Date on Master's Thesis/Doctoral Dissertation
Kelly, Susan E.
This thesis is an historical, theoretical and empirical examination of women's health concepts and health behavior in contemporary consumer-oriented American society. It begins with an historical overview of social health movements to illustrate how health concepts are shaped by cultural, social, political, and moral beliefs and practices. It then traces the socio-cultural construction of "health" to understand how this concept is shaped by various social and individual factors. The qualitative methodology of grounded theory was used to examine empirically how a sample of women defines "health" and what behaviors they engage in related to "health." Non-random convenience sampling was employed to recruit twenty-five women who self-identified as "healthy." Data are derived from semi-structured interviews and verbatim transcriptions. Findings suggest that dominant cultural images associated with heath were important in how the participants talked about health, but when talking about their behavior, "health" was presented as an alternative choice to consumer, aesthetic body ideals that are expressed as oppressive, unhealthy and unattainable. Study participants discussed "health" as having positive moral connotations of being an achievement, which was, in part, expressed as contingent upon an appropriate level of self-surveillance and self-responsibility. While study participants expressed recognition of culturally available messages of health, they also exhibited a certain amount of resistance to these messages. Additionally, findings suggest that health concepts and health-related behaviors are negotiated based on habitus. The theoretical concept of habitus is useful in understanding how individuals negotiate health concepts and health behaviors within class-constrained circumstances. The concept of health identity – described as the translation from cultural and social messages of health to individual's health conceptions and health behaviors on a daily, conscious level – may be useful in creating future health promotion, health intervention, and health education programs.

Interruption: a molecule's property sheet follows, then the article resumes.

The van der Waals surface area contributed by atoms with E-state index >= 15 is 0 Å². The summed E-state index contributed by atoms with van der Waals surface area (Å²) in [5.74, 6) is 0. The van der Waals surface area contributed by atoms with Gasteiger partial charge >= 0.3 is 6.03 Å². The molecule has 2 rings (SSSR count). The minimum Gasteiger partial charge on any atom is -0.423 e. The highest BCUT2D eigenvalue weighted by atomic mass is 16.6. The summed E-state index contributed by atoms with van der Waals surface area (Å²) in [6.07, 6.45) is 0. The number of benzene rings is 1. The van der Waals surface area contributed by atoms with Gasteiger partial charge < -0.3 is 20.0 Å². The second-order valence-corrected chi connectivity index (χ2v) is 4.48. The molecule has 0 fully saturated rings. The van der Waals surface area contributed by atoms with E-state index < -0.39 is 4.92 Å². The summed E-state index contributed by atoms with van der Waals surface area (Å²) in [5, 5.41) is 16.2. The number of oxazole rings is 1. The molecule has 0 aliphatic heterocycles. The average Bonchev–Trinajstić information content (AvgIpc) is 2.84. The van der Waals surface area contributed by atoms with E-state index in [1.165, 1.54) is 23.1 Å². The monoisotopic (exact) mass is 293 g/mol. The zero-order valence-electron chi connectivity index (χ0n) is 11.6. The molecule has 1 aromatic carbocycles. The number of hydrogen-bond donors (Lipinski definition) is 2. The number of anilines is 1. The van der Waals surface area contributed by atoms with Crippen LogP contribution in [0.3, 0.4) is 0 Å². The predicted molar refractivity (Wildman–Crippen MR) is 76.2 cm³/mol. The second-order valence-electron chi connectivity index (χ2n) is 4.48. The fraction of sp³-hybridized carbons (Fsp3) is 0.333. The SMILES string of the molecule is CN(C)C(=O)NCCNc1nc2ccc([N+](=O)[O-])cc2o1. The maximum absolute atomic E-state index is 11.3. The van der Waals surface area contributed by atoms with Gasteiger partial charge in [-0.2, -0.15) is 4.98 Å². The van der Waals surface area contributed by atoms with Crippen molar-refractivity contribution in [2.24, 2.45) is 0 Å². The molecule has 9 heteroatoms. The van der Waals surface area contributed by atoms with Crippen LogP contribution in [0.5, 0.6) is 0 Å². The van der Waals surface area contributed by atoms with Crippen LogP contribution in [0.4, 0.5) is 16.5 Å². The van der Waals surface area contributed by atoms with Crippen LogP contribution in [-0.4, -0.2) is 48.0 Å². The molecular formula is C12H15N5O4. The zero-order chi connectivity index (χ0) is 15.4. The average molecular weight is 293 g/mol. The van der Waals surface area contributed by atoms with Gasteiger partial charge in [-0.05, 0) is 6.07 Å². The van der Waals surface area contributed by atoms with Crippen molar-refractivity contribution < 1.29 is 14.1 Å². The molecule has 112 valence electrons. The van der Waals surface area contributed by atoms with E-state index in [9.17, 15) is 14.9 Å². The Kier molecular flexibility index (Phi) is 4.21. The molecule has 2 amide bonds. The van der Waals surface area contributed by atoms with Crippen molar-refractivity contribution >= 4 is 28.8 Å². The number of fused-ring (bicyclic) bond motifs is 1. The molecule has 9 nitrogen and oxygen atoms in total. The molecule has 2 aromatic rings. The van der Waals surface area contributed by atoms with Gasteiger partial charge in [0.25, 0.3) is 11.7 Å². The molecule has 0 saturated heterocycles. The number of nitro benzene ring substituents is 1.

French, Valerie, "Connecting health concepts and health behavior : the construction of health identity." (2006). Electronic Theses and Dissertations. Paper 458.